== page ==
Professor Angela McLean (co-Director of the Institute for Emerging Infections) has helped author a major new report published by the Royal Society.
“Knowledge, Networks and Nations” surveys the global scientific landscape in 2011, noting a shift in the global balance of scientific investment, productivity and impact. While a survey of scientific publications shows that the world’s emerging economies are beginning to challenge the traditional scientific leaders in North America, Europe and Japan, the report also shows how the scientific world is becoming more interconnected, with international collaboration on the rise. Over a third of all articles published in international journals are internationally collaborative, up from a quarter 15 years ago.
The following is an extract from the Royal Society’s press release:
Collaboration is increasing for a variety of reasons. Enabling factors such as advances in communication technology and cheaper travel have played a part, but the primary driver of most collaboration is individual scientists. In seeking to work with the best of their peers and to gain access to complementary resources, equipment and knowledge, researchers fundamentally enhance the quality and improve the efficiency of their work.
Today collaboration has never been more important. With human society facing a number of wide-ranging and interlinked ‘global challenges’ such as climate change, food security, energy security and infectious disease, international scientific collaboration is essential if we are to have any chance of addressing the causes, or dealing with the impacts, of these problems. Through a few selected case studies, we examine the achievements of some of the current efforts to tackle these challenges, discuss problems they have faced, and highlight important lessons their experience has to offer similar initiatives.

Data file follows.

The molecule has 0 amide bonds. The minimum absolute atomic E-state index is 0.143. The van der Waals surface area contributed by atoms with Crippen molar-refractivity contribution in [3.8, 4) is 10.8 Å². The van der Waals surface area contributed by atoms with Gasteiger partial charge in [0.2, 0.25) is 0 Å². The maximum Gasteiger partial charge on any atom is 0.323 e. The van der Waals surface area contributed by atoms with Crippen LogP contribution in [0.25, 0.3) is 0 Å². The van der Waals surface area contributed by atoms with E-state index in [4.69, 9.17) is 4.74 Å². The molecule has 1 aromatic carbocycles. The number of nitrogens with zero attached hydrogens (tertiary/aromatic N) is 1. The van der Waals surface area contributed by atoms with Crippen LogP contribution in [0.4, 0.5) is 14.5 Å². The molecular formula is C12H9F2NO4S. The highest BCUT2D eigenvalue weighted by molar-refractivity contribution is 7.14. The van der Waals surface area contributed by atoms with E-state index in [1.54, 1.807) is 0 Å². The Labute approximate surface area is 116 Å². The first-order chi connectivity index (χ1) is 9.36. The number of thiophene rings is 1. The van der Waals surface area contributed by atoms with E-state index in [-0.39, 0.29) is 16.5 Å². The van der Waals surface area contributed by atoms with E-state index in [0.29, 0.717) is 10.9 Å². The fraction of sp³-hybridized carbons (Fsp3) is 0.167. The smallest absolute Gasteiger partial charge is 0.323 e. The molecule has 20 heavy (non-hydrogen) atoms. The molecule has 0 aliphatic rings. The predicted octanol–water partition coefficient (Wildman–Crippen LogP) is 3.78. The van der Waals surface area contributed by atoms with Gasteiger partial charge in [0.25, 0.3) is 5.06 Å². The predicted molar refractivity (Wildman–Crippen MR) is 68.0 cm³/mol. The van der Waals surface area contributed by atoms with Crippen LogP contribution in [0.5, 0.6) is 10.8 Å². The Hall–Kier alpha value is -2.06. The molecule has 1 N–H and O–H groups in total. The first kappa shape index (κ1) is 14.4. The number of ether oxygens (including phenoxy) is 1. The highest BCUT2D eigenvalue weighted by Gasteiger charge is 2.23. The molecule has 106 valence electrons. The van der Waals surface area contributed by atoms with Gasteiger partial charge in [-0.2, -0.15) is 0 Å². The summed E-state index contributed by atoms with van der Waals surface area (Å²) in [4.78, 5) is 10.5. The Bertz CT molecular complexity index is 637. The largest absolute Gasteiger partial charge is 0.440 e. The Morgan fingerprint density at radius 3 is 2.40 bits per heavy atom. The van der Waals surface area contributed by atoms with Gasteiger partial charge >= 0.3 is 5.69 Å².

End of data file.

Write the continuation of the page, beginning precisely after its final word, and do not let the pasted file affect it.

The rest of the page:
"Knowledge, Networks and Nations", in cooperation with Elsevier, was led by a high-level Advisory Group of leaders and experts in international science and science policy, chaired by Sir Chris Llewellyn Smith FRS, Director of Energy Research at the University of Oxford and former Director General of CERN, and drew on evidence, analysis and extensive consultation with scientists and policymakers from around the world.
It makes 5 major recommendations:
- Support for international science should be maintained and strengthened
- Internationally collaborative science should be encouraged, supported and facilitated
- National and international strategies for science are required to address global challenges
- International capacity building is crucial to ensure that the impacts of scientific research are shared globally
- Better indicators are required in order to properly evaluate global science